Health Care Spending – The Government Is NOT The Answer, It’s The Problem
Morgen Richmond of Big Government points out a story that received very little coverage this week in the media. It had to do with a report released by the Centers for Medicare and Medicaid Services and its findings. Apparently, per CMMS, 2008 health care spending (the latest figures available) “slowed” when compared to 2007. In fact that slowed from 6% growth to 4.4% growth in 2008.
That, one would think, especially as health care reform is the hot topic, is newsworthy. But one has to believe that the reason it wasn’t found newsworthy has to do with the details of the report. The reason is that the details don’t support the premise that our health care spending problems lie in the private sector:
Because in a year where the growth rate in overall healthcare spending dropped by an unprecedented amount, federal spending on Medicare and Medicaid actually increased dramatically from the prior year.
Medicare by 8.6% in 2008 compared to 7.1% in 2007, and Medicaid by 8.4% compared to 6.1% in 2007. And Federal spending on the Children’s Health Insurance Program (SCHIP) increased by an even greater amount (13.4%).
In other words, the reduced growth rate in healthcare spending for 2008 was entirely due to reduced spending in the private sector. Which upon reflection really comes as no surprise since the private sector by its very nature must respond and adapt to market dynamics. As long as it has the flexibility to do so, unimpeded by government regulation.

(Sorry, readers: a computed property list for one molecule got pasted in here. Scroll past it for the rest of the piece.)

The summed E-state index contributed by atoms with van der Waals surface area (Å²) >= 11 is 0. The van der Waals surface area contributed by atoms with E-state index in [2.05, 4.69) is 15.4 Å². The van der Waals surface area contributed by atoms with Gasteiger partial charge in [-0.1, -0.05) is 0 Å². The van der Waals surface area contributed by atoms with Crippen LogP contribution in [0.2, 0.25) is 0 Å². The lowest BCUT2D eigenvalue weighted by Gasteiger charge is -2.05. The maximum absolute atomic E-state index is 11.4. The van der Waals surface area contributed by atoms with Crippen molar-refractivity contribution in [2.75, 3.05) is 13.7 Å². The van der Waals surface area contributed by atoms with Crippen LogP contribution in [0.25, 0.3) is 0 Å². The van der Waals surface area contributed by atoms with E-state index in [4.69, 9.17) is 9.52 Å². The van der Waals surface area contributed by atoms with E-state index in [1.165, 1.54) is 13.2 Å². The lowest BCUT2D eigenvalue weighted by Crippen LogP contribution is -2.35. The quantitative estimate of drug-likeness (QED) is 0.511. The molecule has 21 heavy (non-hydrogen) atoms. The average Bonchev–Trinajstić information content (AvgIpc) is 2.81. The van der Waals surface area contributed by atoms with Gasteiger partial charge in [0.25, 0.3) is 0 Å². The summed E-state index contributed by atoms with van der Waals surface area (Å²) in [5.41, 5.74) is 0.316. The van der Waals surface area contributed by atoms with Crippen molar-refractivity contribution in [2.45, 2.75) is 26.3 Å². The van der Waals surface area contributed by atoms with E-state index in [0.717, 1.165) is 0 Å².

Look again at those numbers. Think about the reduction in private health care spending necessary to offset those increases in federal health care spending to bring the overall number down to 4.4%. Private care and/or insurance are not the problem and giving more power to government is not the solution to lowering health care costs.
Another report that has been mostly ignored points to factors which will most likely see private sector spending continue to decline over the coming years. It is most likely being ignored because the solutions put forward are primarily market based solutions.
Given these facts, you are left to ponder the following question articulated by Richmond:
So a federal government which has never in history demonstrated one iota of ability to reign in spending can permanently add another 40+ million people to federal entitlement programs [and] [t]his is the silver bullet necessary to reduce costs?
Nope. No bullets at all, silver or otherwise. The government is shooting blanks, and a system that is ranked number 1 out of 191 in the world for “responsiveness to the needs and choices of the individual patient” (uh, isn’t that what good medicine is all about?) is about to be downgraded dramatically based on a collection of myths, half-truths and outright lies.
Comforting, isn’t it?